One California handbag designer has a unique business model that not only helps her small business but also her community. She employs seniors from The Redwoods, a retirement community outside of San Francisco, to knit her bags.
“The bags are all hand knit, and because I couldn’t keep up with the demand, I hired seniors in a retirement home,” explains Sarah Oliver, owner of sarah oliver handbags.
Oliver started her handbag business out of her home eight years ago. She began making small bags for Christmas gifts, and it sprung from there. People advised Oliver to take her patterns overseas to grow the business, but that wasn’t the approach she wanted to take.
She now employs about 20 to 25 knitters, in their 80s and 90s. They are known as the Purlettes + One. The "One" refers to Hector Richards, currently the only male in the group. Oliver meets up with her team once a week on Thursday mornings to collect what they’ve knit and pass out new wool.
“Then, we just sit together and talk about what's going on. They are super-interested in the business. They love what they do,” Oliver says. “They are very active and involved, and the knitting is one more piece about what keeps them excited to get up everyday to help and continue to do something bigger than just their lives.”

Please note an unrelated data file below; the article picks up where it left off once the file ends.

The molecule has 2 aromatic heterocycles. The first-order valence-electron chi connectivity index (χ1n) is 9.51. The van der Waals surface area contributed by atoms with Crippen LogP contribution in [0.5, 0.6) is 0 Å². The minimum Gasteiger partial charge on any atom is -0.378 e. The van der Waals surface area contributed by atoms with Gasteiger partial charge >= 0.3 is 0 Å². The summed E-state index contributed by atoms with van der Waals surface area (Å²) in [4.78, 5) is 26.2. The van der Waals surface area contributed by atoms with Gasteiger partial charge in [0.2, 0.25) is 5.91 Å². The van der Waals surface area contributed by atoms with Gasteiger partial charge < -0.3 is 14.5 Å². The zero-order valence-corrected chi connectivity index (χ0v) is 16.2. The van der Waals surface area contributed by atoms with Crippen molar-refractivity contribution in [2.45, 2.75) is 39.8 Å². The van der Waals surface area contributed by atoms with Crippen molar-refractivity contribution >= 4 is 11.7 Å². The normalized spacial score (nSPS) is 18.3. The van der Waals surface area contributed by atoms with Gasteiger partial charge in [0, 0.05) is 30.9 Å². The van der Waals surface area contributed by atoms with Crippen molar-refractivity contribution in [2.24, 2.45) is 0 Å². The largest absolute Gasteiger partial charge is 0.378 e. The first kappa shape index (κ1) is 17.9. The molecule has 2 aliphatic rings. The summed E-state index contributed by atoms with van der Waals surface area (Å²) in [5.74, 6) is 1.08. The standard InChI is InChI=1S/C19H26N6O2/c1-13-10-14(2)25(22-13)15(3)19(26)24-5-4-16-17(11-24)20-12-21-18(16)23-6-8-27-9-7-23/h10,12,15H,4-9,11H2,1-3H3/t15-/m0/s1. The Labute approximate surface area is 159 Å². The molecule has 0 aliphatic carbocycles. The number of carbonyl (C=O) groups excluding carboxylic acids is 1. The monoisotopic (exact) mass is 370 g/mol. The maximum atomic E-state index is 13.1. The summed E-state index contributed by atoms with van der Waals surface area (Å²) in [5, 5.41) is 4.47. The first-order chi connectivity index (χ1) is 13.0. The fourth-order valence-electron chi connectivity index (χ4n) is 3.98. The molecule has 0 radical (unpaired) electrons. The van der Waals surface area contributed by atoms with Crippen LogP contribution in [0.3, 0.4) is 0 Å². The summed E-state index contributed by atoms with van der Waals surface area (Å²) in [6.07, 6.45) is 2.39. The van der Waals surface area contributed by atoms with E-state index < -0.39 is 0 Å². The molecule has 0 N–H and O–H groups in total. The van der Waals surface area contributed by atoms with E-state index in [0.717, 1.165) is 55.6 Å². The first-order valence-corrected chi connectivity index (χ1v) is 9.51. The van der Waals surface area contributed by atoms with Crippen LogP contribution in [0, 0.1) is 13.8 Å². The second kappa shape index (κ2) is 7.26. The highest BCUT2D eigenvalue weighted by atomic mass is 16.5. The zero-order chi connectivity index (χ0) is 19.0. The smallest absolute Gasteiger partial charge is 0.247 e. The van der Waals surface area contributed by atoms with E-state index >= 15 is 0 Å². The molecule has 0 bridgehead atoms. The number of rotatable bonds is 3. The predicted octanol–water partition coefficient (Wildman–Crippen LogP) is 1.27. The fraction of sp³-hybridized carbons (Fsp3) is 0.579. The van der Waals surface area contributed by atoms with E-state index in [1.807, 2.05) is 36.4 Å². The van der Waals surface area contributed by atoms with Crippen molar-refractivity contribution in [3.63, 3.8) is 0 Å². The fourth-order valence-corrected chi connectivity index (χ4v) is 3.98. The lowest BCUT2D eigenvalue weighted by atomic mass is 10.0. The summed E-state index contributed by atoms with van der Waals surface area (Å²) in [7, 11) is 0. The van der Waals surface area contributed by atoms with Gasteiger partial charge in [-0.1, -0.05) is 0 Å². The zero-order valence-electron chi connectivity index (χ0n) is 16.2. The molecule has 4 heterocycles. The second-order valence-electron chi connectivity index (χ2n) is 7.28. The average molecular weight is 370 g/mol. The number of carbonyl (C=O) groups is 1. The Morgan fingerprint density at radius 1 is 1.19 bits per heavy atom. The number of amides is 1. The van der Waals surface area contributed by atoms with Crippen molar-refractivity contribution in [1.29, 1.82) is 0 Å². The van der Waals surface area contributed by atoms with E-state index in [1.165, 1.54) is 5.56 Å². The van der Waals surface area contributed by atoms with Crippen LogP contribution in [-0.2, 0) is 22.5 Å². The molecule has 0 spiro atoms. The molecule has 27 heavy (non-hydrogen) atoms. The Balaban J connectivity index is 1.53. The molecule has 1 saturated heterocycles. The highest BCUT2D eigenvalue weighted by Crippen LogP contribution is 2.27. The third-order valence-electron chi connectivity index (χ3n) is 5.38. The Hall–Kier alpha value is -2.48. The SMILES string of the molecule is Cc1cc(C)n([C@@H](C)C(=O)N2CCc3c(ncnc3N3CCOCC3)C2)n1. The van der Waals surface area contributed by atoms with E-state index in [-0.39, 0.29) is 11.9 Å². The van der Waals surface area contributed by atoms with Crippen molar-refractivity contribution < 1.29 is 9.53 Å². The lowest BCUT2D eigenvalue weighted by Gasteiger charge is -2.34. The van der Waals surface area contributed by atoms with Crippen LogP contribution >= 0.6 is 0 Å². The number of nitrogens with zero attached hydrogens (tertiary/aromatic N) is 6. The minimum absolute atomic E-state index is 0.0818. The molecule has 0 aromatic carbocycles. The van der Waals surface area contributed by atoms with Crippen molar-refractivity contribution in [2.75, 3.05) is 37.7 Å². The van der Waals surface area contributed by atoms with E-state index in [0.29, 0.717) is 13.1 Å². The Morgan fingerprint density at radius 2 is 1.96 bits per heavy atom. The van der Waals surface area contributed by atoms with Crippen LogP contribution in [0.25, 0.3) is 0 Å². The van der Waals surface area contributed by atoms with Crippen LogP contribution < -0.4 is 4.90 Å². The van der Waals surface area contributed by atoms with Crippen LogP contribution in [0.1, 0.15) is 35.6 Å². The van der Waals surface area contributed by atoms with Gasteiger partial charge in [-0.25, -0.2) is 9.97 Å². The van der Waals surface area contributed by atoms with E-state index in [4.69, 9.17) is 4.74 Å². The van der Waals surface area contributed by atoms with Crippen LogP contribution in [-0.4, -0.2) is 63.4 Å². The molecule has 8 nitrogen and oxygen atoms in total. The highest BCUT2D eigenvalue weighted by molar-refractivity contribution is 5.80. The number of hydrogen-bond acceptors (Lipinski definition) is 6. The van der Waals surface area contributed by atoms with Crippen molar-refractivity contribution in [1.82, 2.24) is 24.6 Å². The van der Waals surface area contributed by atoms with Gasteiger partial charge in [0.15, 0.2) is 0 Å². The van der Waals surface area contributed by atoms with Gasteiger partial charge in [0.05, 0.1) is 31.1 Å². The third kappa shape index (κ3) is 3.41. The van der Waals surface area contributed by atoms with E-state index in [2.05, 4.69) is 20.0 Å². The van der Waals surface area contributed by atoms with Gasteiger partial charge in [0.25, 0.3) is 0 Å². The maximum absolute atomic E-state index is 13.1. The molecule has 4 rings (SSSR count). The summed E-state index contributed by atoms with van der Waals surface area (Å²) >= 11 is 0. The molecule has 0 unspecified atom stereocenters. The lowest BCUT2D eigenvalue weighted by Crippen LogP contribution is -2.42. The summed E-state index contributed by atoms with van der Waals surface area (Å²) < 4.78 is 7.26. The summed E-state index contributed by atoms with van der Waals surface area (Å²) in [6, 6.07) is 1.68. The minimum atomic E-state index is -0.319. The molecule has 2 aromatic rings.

Oliver collects anywhere from 40 to 70 bags a week. The knitters create the shells of her bags, and she designs the final products out of a studio in Sausalito.
“It’s not like a factory, where I can flip a switch,” Oliver says. “I have to really think through what my knitters can produce, and it's kind of the key to the business.”
It plays into what she refers to as a “thoughtful process of production.” All the seniors have the patterns to make each type of handbag, but Oliver knows exactly who knits what, which colors they prefer to knit, and their specific styles of knitting.
“Some knit loose, and some knit tight,” Oliver explains. “In order to make product consistent, I have to slightly change the pattern for some of the knitters.”
The Purlettes + One get paid by each piece and by the size of the bag.
“They count on receiving the check. They may not necessarily always need it, but they do count on it,” Oliver says. “They use it for various things. One of them said that they had to have dental work which is super-expensive, and then some of them just use it to be able to treat a grandchild to a lunch out. Some of them donate all the money that they get to our local scholarship fund for the high school. It kind of runs the gamut.”
But for Oliver, the knitters are more than just employees. Her admiration and friendship with these seniors is undeniable.
“I'm really proud of the Purlettes + One, and they're proud of what they do,” she gushes. “It has become a huge part of the company.”
Oliver’s business model stands out now, but she thinks others will have to follow suit in the near future.
“The fact is that seniors are the biggest growing age group in our population right now, and it’s going to be doubling with the baby boomers aging,” Oliver says. “There's going to need to be more businesses like mine that are willing to take the time to figure out how to make it work. It is different, but it can be done, and it can be successful.”